Thursday, April 16, 2015

Tobacco and drinking

I'm going to open with a quote this time: "To be honest, after years of smoking & drinking, you do sometimes look at yourself & think... in between the first cigarette with coffee in the morning to that 400th glass of corner-shop piss at 3am, you do sometimes look at yourself & think: 'This is fantastic, I'm in heaven.'" A truly wonderful quote by Dylan Moran in Black Books. Guilty pleasures are what makes us so interesting. Hedonism, consciously unconscious self destruction, cognitive dissonance, a glorious blend of yummy yummy and boo hoo, that's what smoking is. That's what drinking is. And it's so much better when they're combined together. Why is it that the things that feel best in the world always have those little strings attached.


Drinking and smoking have been entwined into our culture for a long time. From the upper class ladies sipping a martini and smoking a long cigarette, to a tired politician smoking a cigar with a glass of whisky or brandy. I'm sure a Budweiser can has been used as an ashtray many a time. It occured almost simultaneously that we discovered that smoking was bad for us and that alcoholism was declared a disease, despite their massively extensive history. What is it about a slow release of poison into our system that is so fantastic?

Tobacco and drink have gone together a long time, so much so that many cigars are ever aged on old liquor barrels. I'm smoked a number of whiskey, rum, and brandy cigars, where the tobacco leaves are aged in the old wood. They take on the smell and some of the flavors on the spirit.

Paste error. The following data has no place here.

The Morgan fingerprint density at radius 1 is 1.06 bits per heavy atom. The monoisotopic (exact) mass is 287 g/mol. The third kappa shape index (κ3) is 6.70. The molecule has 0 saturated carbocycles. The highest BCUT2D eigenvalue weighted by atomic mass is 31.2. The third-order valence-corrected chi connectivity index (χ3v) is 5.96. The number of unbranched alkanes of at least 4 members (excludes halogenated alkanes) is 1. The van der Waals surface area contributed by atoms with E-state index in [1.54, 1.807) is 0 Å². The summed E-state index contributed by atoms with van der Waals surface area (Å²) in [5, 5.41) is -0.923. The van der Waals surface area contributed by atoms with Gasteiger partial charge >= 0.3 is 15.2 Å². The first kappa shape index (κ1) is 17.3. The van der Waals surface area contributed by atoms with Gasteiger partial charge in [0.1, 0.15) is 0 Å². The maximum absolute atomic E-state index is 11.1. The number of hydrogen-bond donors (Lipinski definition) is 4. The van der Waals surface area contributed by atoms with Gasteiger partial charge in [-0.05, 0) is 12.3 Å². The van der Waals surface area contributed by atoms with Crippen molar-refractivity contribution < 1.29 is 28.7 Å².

Tobacco liqueur does exist as well. It's a fairly new product. It takes fresh tobacco from Louisiana along the Missippi. It carries a great oily nature from the fresh tobacco leaves. Dried smoking tobacco has a much different nature than fresh of course. It was actually featured on Travel Channels Booze Traveler.

The cigar bar is an ancient institution. While they really only became truly popular as cigar bars in the nineties after the smoking bans. Before the bans, everyone smoked in bars. Some bars might've had no smoking areas but it was just how it was done, going back to gentleman's clubs and hunting lodges and the like. Hookah bars have also started popping up in cities and small towns across the country. They take a good deal of their theme from Middle Eastern and Asian bars and cafes, though some are blending more into the gentleman's club vibe. Human beings seem to need an activity to occupy them while having meaningful conversations. They smoke, have a drink, or play a game of chess, Smoking and drinking in theory are individual actions but they bring about a great sense of community. I got one of my first jobs by having a conversation with a manager over a cigarette while he was on break. These days especially, smoking has become a community.

Aside from the glorious smokey flavor that ties tobacco with so many spirits and the great sense of community granted by both indulgences I really don't know what makes them so great together. But they are. 

"I know a man who gave up smoking, drinking, sex, and rich food. He was healthy right up to the day he killed himself."
- Johnny Carson

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